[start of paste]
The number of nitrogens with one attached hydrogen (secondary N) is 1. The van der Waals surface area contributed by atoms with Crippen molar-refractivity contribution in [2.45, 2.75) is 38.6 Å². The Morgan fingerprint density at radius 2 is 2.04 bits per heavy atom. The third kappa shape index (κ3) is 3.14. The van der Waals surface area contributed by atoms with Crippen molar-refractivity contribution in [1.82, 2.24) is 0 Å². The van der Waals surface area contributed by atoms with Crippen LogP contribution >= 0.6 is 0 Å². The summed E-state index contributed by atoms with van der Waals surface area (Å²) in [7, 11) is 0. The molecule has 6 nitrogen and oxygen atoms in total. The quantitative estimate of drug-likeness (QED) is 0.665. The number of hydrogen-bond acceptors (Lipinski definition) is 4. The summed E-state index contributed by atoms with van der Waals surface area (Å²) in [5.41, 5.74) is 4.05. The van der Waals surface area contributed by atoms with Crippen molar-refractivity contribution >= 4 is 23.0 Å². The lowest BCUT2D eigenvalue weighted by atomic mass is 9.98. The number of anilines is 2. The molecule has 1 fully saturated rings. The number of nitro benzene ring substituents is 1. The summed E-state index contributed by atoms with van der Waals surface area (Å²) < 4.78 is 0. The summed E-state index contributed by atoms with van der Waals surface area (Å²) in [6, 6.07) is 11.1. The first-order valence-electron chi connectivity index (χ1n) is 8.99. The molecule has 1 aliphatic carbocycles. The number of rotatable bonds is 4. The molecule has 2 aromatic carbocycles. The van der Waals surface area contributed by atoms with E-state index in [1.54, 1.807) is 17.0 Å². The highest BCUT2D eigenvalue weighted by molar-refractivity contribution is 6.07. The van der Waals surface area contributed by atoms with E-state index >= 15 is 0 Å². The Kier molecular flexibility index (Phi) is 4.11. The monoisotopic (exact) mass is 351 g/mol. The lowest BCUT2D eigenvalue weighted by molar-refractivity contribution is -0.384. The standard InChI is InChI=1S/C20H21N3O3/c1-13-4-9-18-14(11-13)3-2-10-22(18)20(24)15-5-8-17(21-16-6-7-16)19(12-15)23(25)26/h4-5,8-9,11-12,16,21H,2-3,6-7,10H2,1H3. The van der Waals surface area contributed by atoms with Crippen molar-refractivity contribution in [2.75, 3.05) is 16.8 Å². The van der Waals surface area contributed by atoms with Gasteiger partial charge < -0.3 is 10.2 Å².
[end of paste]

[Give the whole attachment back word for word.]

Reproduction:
The number of nitrogens with one attached hydrogen (secondary N) is 1. The van der Waals surface area contributed by atoms with Crippen molar-refractivity contribution in [2.45, 2.75) is 38.6 Å². The Morgan fingerprint density at radius 2 is 2.04 bits per heavy atom. The third kappa shape index (κ3) is 3.14. The van der Waals surface area contributed by atoms with Crippen molar-refractivity contribution in [1.82, 2.24) is 0 Å². The van der Waals surface area contributed by atoms with Crippen LogP contribution >= 0.6 is 0 Å². The summed E-state index contributed by atoms with van der Waals surface area (Å²) in [7, 11) is 0. The molecule has 6 nitrogen and oxygen atoms in total. The quantitative estimate of drug-likeness (QED) is 0.665. The number of hydrogen-bond acceptors (Lipinski definition) is 4. The summed E-state index contributed by atoms with van der Waals surface area (Å²) in [5.41, 5.74) is 4.05. The van der Waals surface area contributed by atoms with Crippen molar-refractivity contribution >= 4 is 23.0 Å². The lowest BCUT2D eigenvalue weighted by atomic mass is 9.98. The number of anilines is 2. The molecule has 1 fully saturated rings. The number of nitro benzene ring substituents is 1. The summed E-state index contributed by atoms with van der Waals surface area (Å²) < 4.78 is 0. The summed E-state index contributed by atoms with van der Waals surface area (Å²) in [6, 6.07) is 11.1. The first-order valence-electron chi connectivity index (χ1n) is 8.99. The molecule has 1 aliphatic carbocycles. The number of rotatable bonds is 4. The molecule has 2 aromatic carbocycles. The van der Waals surface area contributed by atoms with E-state index in [1.54, 1.807) is 17.0 Å². The highest BCUT2D eigenvalue weighted by molar-refractivity contribution is 6.07. The van der Waals surface area contributed by atoms with E-state index >= 15 is 0 Å². The Kier molecular flexibility index (Phi) is 4.11. The monoisotopic (exact) mass is 351 g/mol. The lowest BCUT2D eigenvalue weighted by molar-refractivity contribution is -0.384. The standard InChI is InChI=1S/C20H21N3O3/c1-13-4-9-18-14(11-13)3-2-10-22(18)20(24)15-5-8-17(21-16-6-7-16)19(12-15)23(25)26/h4-5,8-9,11-12,16,21H,2-3,6-7,10H2,1H3. The van der Waals surface area contributed by atoms with Crippen molar-refractivity contribution in [2.75, 3.05) is 16.8 Å². The van der Waals surface area contributed by atoms with Gasteiger partial charge < -0.3 is 10.2 Å².